16. The system of claim 13, wherein the design module is further configured to assign a non-leaf node an indicator which indicates that the non-leaf node's inherited meta-data level is the same as an inherited meta-data level of the non-leaf node's ancestor non-leaf node.
17. A computer-readable storage medium storing operational instructions that, when executed by a processor, cause the processor to:
associate explicitly a first set of elements of a plurality of elements in tree-structured data with explicit meta-data levels;
associate by inheritance a second set of elements of the plurality of elements in the tree-structured data with explicit meta-data levels of closest ancestor elements of the first set of elements;
pack the plurality of elements of the tree-structured data, including the first set of elements and the second set of elements and the meta-data levels associated with the first set of elements and the second set of elements, into a plurality of leaf nodes of an index structure;
merge the plurality of leaf nodes of the index structure into a plurality of non-leaf nodes of the index structure until a root non-leaf node is generated; and
associate the plurality of non-leaf nodes of the index structure with indicators representing ranges of the explicit meta-data levels in the packed first set of elements, such that explicit meta-data level ranges of descendant non-leaf nodes are subsets of explicit meta-data level ranges of ancestor non-leaf nodes.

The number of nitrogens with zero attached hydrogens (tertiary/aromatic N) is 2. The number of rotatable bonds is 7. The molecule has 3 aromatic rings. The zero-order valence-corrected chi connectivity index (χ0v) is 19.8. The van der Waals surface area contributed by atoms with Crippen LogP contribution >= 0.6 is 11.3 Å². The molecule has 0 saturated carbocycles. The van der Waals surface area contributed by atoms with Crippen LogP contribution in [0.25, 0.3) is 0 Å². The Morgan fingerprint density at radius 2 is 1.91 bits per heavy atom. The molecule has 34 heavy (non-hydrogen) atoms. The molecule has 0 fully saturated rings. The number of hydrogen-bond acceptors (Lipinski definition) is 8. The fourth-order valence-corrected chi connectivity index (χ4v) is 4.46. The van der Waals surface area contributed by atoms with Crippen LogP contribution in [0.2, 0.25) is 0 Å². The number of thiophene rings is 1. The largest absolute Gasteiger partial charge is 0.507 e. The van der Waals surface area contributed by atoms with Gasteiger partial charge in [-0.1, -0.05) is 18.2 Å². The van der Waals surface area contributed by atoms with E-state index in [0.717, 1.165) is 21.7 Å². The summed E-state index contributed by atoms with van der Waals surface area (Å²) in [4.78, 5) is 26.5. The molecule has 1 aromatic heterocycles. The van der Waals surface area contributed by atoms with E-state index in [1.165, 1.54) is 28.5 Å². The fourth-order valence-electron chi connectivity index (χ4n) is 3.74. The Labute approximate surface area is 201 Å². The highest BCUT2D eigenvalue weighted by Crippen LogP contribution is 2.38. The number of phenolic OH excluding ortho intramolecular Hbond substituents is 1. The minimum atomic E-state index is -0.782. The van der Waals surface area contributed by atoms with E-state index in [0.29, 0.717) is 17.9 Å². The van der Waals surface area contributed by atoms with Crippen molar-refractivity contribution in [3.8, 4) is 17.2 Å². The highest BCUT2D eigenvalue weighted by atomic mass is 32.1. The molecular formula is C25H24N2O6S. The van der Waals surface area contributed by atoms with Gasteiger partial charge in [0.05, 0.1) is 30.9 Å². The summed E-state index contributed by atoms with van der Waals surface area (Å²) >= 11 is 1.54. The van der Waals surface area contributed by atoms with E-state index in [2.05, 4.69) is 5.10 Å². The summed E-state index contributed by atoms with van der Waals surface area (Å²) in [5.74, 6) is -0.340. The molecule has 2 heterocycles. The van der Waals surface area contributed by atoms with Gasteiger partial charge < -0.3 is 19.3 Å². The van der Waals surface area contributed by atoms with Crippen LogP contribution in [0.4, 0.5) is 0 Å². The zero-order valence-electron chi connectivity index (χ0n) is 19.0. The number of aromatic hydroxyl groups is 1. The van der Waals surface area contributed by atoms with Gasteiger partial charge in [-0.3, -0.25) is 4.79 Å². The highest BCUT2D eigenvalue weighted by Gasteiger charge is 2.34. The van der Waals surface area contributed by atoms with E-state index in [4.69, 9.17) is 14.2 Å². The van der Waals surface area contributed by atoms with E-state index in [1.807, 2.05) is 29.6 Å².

18. The computer-readable storage medium of claim 17, wherein operational instructions that cause the processor to associate the plurality of non-leaf leaf nodes of the index structure with indicators include operational instructions that, when executed by a processor, cause the processor to assign a non-leaf node indicators representing a range of explicit meta-data levels, the range of explicit meta-data levels including a low explicit meta-data level and a high explicit meta-data level associated with at least one descendent non-leaf node.
19. The computer-readable storage medium of claim 17, wherein operational instructions that cause the processor to associate the plurality of non-leaf leaf nodes of the index structure with indicators include operational instructions that, when executed by a processor, cause the processor to assign a non-leaf node indicators representing a range of explicit meta-data levels, the range of explicit meta-data levels including a low explicit meta-data level and a high explicit meta-data level associated with a descendent leaf node.
20. The computer-readable storage medium of claim 17, further comprising operational instructions that, when executed by a processor, cause the processor to associate the plurality of non-leaf nodes of the index structure with indicators representing ranges of inherited meta-data levels in the packed second set of elements, such that inherited meta-data level ranges of descendant non-leaf nodes are subsets of inherited meta-data level ranges of ancestor non-leaf nodes.